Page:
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Ginger Baker: 'I don't think Led Zeppelin filled the void that Cream left'



Baker, who has never been shy when it comes to taking shots at the bands of his generation, singled out Zeppelin drummer John Bonham in particular, asserting that he wasn't "anywhere near what I am. He wasn't a musician".

When asked by Forbes if he considered the hard rock four-piece to be a "good" band that came from Cream's influences, Baker responded, "Jimmy's [Page] a good player. I don’t think Led Zeppelin filled the void that Cream left, but they made a lot of money. I probably like about five percent of what they did – a couple of things were really cool. What I don't like is the heavy bish-bash, jing-bap, jing-bash bullshit.

"Years ago, John said, 'There are two drummers in rock and roll, Ginger Baker and me'. There's no way John was anywhere near what I am. He wasn't a musician. A lot of people don't realize I studied. I can write music. I used to write big band parts in 1960, '61. I felt that if I was a drummer, I needed to learn to read drum music. I was so good at side reading, a guy in one of the big bands told me to get two books. I studied them at the same time. One was about the rules of basic harmony, the other how to break them all [laughs]."

But Baker reserved most of his scorn for heavy metal as he attempted to distance Cream from the genre their credited as being an important influence over. "These people that dress up in spandex trousers with all the extraordinary makeup – I find it incredibly repulsive, always have. I've seen where Cream is sort of held responsible for the birth of heavy metal. Well, I would definitely go for aborting [laughs].

"I loathe and detest heavy metal. I think it is an abortion. A lot of these guys come up and say, 'Man, you were my influence, the way you thrashed the drums'. They don't seem to understand I was thrashing in order to hear what I was playing. It was anger, not enjoyment – and painful. I suffered on stage because of that [high amplifier] volume crap. I didn't like it then, and like it even less now."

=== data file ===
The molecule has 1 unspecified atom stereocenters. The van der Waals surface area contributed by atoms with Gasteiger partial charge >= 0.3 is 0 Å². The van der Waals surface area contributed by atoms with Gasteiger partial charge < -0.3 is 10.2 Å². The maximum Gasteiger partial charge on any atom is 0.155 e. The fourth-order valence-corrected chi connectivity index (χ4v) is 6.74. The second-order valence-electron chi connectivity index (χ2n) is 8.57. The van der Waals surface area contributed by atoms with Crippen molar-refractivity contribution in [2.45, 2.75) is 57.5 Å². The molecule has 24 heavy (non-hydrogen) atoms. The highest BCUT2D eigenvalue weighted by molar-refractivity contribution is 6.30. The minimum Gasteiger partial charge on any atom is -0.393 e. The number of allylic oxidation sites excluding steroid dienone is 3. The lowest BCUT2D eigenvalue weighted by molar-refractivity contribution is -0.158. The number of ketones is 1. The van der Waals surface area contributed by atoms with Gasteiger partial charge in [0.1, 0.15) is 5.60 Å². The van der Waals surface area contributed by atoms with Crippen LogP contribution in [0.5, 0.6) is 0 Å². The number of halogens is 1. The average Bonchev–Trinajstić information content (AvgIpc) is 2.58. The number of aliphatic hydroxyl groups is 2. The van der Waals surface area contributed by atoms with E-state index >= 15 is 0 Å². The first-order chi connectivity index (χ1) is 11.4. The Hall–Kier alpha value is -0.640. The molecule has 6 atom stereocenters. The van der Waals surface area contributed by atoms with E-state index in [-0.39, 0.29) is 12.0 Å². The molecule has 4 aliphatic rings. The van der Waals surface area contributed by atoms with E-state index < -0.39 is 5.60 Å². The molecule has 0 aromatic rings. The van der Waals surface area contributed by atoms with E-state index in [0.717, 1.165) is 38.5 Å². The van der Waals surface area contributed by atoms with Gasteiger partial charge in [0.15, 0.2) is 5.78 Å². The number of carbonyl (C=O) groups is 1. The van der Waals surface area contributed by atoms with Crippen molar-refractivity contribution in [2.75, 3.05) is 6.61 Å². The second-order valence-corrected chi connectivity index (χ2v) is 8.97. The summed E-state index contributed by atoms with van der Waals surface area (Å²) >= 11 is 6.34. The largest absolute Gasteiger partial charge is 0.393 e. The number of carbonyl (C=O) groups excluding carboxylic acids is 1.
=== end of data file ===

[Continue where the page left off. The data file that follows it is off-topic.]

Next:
From: http://www.nme.com/news/cream/86167
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This Month in
Led Zeppelin History

March 17, 1969 - A four-song performance is filmed for TV Byen in Denmark (aired on May 19, 1969)
March 21, 1969 - Zeppelin’s debut TV appearance on "How It Is"
March 25, 1969 - Filming session for the Supershow
March xx, 1970 - The band turns down many TV offers worth large sums
March 05, 1971 - Led Zeppelin started a 12-date "Thank You" tour for British fans, appearing at the clubs from their early days and charging the same admission prices as in 1968. The first show was at Ulster Hall, Belfast, Northern Ireland where they played songs from their upcoming fourth album, including the first public performances of Black Dog, Stairway To Heaven, Going To California and Rock And Roll.
March 12, 1972 - Page and Plant rehearse some songs with the Bombay Orchestra
March 25, 1973 - Led Zeppelin finally release Houses of the Holy after production issues with the album cover
March 28, 1973 - Led Zeppelin released Houses Of The Holy in the UK. The album title was a dedication by the band to their fans who appeared at venues they dubbed "houses of the holy". Houses Of The Holy has now been certified 11 times Platinum by the Recording Industry Association of America (RIAA) for US sales in excess of 11 million copies.
March xx, 1974 - The band decide to release a double album due to the amount of left over studio material
March 29, 1975 - Led Zeppelin saw all six of their albums in the US Top 100 chart in the same week, alongside their latest album Physical Graffiti at No.1. Physical Graffiti has now been certified 16 times Platinum by the Recording Industry Association of America (RIAA) for US sales in excess of 16 million copies.
March 15, 1975 - Tickets for the Earls Court shows sellout within four hours
March xx, 1976 - Jimmy speaks with reporters mentioning the new album due out called Presence
March 31, 1976 - Presence is released
March 28, 1977 - Zeppelin arrive in Dallas, Texas to rehearse before opening the eleventh tour of the US
March xx, 1978 - Robert and John spend some time hanging around the Midlands
March 26, 1979 - Robert takes lead vocal at a Bad Company gig in Birmingham
March 04, 1980 - John Bonham makes a TV appearance on "Alright Now" with Bill Connolly
March 26, 2006 - Readers of Total Guitar magazine voted the guitar solo by Jimmy Page in Led Zeppelin’s Stairway To Heaven as the greatest guitar solo of all time. The 1971 track was voted ahead of tracks by Van Halen, Queen, Jimi Hendrix and The Eagles. On the 20th anniversary of the original release of the song, it was announced via US radio sources that the song had logged up an estimated 2,874,000 radio plays - back to back, that would run for 44 years solid.
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